Shoulder Pain is common:

Every year 1.5% of us see a health professional for help with shoulder pain. This equates to about a 70% likelihood that any one of us have or will suffer from shoulder pain in our lifetime.

Your shoulder pain could be:

-> Shoulder capsule: – tear, irritation, instability, adhesion, internal impingement
-> Rotator cuff muscles + tendons: overuse, tear, external impingement
-> Shoulder bones: Osteo-arthritis or fracture
– Rotator cuff or tendon overuse
A group of deep muscles, that help to stabilise the shoulder during all activities. The 4 muscles are:
– Subscapularis
– Infraspinatus
– Teres minor
– Supraspinatus
Micro-trauma and inflammation accumulate, if we overuse and under-rest shoulder muscles and tendons. Of note is the fact that is degenerative shoulder tendons + weak rotator cuffs are more susceptible to becoming overused.

– Rotator cuff tear

As opposed to an overuse injury, a tear happens through a direct trauma, usually when the muscle is yanked. There are 3 different grades of muscle tearing, with each one being more severe:
Grade 1: a fully functioning injury, where a small number of muscle fibres are torn resulting in some pain.
Grade 2: a moderate loss of function occurs, as a significant number of muscle fibres are torn.
Grade 3: all muscle fibres are ruptured resulting in major loss of function.
The way the tear is diagnosed is through testing the muscle strength, generally speaking the weaker the muscle is the less muscle fibres are still a attached. The best way of testing it is through Musculoskeletal ultrasound

-> (external) Shoulder Impingement syndrome:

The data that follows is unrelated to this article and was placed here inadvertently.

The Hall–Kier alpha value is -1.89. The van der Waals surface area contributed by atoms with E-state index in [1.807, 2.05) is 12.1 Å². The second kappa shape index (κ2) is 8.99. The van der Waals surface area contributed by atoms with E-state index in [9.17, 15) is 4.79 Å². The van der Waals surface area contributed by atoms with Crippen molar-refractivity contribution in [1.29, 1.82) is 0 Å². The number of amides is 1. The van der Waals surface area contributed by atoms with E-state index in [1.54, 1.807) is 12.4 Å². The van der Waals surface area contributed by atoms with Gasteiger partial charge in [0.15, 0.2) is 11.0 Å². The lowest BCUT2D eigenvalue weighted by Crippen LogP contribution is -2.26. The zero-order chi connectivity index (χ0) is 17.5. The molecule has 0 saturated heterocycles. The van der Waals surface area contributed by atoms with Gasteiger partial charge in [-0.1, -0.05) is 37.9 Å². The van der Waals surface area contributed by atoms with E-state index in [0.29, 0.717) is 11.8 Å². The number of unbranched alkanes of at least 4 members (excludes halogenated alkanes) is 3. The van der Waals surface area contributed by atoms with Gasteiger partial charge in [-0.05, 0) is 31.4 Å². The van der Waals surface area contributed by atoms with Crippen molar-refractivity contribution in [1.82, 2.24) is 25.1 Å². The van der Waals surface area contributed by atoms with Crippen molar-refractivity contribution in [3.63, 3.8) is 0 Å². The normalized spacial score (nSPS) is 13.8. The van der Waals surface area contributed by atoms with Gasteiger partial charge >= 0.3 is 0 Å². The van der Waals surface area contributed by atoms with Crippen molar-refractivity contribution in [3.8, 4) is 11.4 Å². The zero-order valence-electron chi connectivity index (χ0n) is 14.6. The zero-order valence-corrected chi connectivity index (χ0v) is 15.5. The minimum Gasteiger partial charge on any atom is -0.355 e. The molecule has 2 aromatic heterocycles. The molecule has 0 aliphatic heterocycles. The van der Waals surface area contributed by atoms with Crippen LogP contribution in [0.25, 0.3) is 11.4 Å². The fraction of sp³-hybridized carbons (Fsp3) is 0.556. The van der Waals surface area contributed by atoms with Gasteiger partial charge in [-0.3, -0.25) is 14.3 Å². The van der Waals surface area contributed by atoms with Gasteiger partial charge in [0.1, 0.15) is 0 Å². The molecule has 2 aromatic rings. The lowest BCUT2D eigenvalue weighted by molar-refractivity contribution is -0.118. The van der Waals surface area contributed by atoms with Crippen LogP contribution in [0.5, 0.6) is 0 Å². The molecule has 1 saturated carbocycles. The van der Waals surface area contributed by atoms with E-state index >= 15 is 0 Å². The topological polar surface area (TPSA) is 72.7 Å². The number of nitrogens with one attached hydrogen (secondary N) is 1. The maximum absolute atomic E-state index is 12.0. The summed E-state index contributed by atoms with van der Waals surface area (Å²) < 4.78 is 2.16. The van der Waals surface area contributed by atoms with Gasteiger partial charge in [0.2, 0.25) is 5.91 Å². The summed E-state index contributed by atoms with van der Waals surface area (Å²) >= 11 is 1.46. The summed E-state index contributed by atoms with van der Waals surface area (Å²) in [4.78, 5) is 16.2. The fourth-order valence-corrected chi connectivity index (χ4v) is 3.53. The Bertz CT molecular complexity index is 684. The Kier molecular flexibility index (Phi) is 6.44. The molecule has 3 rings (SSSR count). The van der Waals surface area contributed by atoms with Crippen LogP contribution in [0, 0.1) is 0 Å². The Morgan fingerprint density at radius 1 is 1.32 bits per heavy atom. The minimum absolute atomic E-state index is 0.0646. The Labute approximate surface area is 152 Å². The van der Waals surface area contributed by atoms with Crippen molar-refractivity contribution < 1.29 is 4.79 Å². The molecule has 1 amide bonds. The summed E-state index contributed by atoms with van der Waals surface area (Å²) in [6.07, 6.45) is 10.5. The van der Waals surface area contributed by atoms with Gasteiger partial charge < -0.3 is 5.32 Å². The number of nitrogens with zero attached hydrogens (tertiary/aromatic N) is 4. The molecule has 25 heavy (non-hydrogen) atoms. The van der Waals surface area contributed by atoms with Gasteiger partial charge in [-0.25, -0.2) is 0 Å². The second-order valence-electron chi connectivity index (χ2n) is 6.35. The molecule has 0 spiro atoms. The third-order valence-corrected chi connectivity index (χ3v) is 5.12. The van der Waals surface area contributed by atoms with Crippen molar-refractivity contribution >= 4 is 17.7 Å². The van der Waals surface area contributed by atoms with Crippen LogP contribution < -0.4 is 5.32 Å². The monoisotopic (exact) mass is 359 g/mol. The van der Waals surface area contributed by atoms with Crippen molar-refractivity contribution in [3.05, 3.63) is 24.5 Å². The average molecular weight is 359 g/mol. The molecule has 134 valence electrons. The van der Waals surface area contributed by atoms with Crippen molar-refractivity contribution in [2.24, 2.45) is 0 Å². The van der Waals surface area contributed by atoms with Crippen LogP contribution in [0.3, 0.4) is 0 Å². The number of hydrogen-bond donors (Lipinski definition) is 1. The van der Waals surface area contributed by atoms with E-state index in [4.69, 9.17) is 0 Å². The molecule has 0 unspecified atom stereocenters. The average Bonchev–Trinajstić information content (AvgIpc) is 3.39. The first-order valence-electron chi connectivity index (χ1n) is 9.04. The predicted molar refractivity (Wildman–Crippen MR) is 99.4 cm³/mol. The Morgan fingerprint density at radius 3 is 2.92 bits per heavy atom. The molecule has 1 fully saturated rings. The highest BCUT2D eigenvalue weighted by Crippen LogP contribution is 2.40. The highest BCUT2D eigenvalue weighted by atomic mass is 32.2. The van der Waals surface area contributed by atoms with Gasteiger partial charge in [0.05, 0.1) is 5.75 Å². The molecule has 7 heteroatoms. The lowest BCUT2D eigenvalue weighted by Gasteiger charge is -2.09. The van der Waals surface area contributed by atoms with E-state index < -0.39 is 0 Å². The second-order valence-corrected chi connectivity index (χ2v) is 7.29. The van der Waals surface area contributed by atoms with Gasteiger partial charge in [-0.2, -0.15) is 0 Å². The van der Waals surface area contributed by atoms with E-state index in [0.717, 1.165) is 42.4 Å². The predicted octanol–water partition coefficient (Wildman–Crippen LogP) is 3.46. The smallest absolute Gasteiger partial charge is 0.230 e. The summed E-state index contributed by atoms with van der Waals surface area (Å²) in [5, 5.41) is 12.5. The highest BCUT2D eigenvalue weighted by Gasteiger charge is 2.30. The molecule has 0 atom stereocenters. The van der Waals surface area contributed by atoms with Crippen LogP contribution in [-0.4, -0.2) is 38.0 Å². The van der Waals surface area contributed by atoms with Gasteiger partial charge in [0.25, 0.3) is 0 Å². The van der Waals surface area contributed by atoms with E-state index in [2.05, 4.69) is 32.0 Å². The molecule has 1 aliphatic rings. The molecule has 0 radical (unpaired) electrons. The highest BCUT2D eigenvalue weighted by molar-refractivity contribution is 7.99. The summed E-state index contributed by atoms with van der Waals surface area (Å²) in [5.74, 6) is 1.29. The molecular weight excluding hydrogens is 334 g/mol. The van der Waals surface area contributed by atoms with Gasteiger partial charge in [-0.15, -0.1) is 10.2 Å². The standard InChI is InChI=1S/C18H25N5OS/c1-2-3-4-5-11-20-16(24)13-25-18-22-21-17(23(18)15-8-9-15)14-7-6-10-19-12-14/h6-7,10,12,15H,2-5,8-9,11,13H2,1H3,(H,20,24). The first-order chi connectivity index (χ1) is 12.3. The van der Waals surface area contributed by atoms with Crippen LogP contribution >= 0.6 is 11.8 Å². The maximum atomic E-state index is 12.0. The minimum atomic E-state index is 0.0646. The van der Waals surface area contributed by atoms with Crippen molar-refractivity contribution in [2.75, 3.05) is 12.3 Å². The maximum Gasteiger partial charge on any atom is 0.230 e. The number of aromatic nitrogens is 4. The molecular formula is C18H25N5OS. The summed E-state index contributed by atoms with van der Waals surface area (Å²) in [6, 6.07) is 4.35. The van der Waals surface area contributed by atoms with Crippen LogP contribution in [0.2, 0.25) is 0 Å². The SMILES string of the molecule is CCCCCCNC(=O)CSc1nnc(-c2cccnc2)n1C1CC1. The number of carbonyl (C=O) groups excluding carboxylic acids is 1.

One of the rotator cuff’s tendons often becomes pinched between the 2-bones that make up the shoulder joint. If this tendon or a close by bursa (called subacromial bursa) causes “pinching” it is called external impingement.

– Labral tear

The labrum is the cup that hugs round our arm bone (humerus). It supports and stabilise our shoulder. Like any soft tissue it can get damaged. Athletes who do a lot of overhead activity, such as swimmers, tennis players or gymnasts are more likely to damage their Gleno-humeral labrum/capsule. Dislocation of the shoulder joint is an extreme example of shoulder capsule damage, which often results in long-lasting instability.

 – Adhesive capsulitis

The other end of the spectrum is where the shoulder capsule develops adhesions, in essence glueing the shoulder tight. Commonly referred to as frozen shoulder, it is a condition which mostly effects 40-50 year olds, characterised by a shoulder that cannot reach overhead very high. It usually takes 6-months to pass but can take 3-months with frequent treatment and exercise.

– (internal) shoulder impingement

Sometimes part of the shoulder capsule pinches. This pinching is called impingement, and is characterised by a sharp pain when the shoulder is in a particular position. When the “pinching” occurs deep within the shoulder joint itself it is called internal impingement. Overtime this can develop into osteoarthritis:
 osteo (bone) arth (joint) itis (inflammation).
Adam has diagnosed and treated hundreds of conditions, through the following, research-backed treatment methods:
– Osteopathy
– Deep Tissue Massage
– Rehabilitative exercise prescription
– Reactive Neuromuscular training
– Fascial Manipulation
If you want a full assessment, to ascertain about what is causing you this pain. Then click here to contact Adam, to book your diagnosis and first treatment.
A prospective study of shoulder pain in primary care…. Cadogan, 2011

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